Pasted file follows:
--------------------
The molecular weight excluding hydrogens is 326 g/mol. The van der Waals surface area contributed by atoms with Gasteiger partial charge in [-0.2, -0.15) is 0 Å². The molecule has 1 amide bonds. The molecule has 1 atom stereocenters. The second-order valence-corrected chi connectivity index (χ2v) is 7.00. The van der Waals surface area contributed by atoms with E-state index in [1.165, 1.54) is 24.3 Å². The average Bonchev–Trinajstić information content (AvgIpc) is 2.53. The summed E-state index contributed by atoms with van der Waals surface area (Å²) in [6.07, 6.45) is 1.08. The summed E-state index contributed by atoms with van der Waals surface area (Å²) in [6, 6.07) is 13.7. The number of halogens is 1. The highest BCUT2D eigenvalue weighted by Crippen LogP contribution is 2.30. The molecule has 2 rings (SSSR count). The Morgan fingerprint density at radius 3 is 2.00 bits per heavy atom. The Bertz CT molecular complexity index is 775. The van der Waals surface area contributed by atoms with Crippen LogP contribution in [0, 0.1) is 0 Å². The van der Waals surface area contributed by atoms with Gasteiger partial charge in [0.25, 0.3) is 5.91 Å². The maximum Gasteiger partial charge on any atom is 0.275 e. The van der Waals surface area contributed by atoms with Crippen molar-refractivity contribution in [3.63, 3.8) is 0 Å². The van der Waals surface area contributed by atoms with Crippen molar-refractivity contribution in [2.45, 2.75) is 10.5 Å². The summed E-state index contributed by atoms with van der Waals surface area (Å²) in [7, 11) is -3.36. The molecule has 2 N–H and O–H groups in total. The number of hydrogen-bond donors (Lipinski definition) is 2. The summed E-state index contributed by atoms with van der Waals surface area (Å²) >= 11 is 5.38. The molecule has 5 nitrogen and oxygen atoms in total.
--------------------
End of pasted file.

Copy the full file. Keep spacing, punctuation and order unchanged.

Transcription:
The molecular weight excluding hydrogens is 326 g/mol. The van der Waals surface area contributed by atoms with Gasteiger partial charge in [-0.2, -0.15) is 0 Å². The molecule has 1 amide bonds. The molecule has 1 atom stereocenters. The second-order valence-corrected chi connectivity index (χ2v) is 7.00. The van der Waals surface area contributed by atoms with E-state index in [1.165, 1.54) is 24.3 Å². The average Bonchev–Trinajstić information content (AvgIpc) is 2.53. The summed E-state index contributed by atoms with van der Waals surface area (Å²) in [6.07, 6.45) is 1.08. The summed E-state index contributed by atoms with van der Waals surface area (Å²) in [6, 6.07) is 13.7. The number of halogens is 1. The highest BCUT2D eigenvalue weighted by Crippen LogP contribution is 2.30. The molecule has 2 rings (SSSR count). The Morgan fingerprint density at radius 3 is 2.00 bits per heavy atom. The Bertz CT molecular complexity index is 775. The van der Waals surface area contributed by atoms with Crippen LogP contribution in [0, 0.1) is 0 Å². The van der Waals surface area contributed by atoms with Gasteiger partial charge in [0.25, 0.3) is 5.91 Å². The maximum Gasteiger partial charge on any atom is 0.275 e. The van der Waals surface area contributed by atoms with Crippen molar-refractivity contribution in [3.63, 3.8) is 0 Å². The van der Waals surface area contributed by atoms with Crippen molar-refractivity contribution in [2.45, 2.75) is 10.5 Å². The summed E-state index contributed by atoms with van der Waals surface area (Å²) in [7, 11) is -3.36. The molecule has 2 N–H and O–H groups in total. The number of hydrogen-bond donors (Lipinski definition) is 2. The summed E-state index contributed by atoms with van der Waals surface area (Å²) >= 11 is 5.38. The molecule has 5 nitrogen and oxygen atoms in total.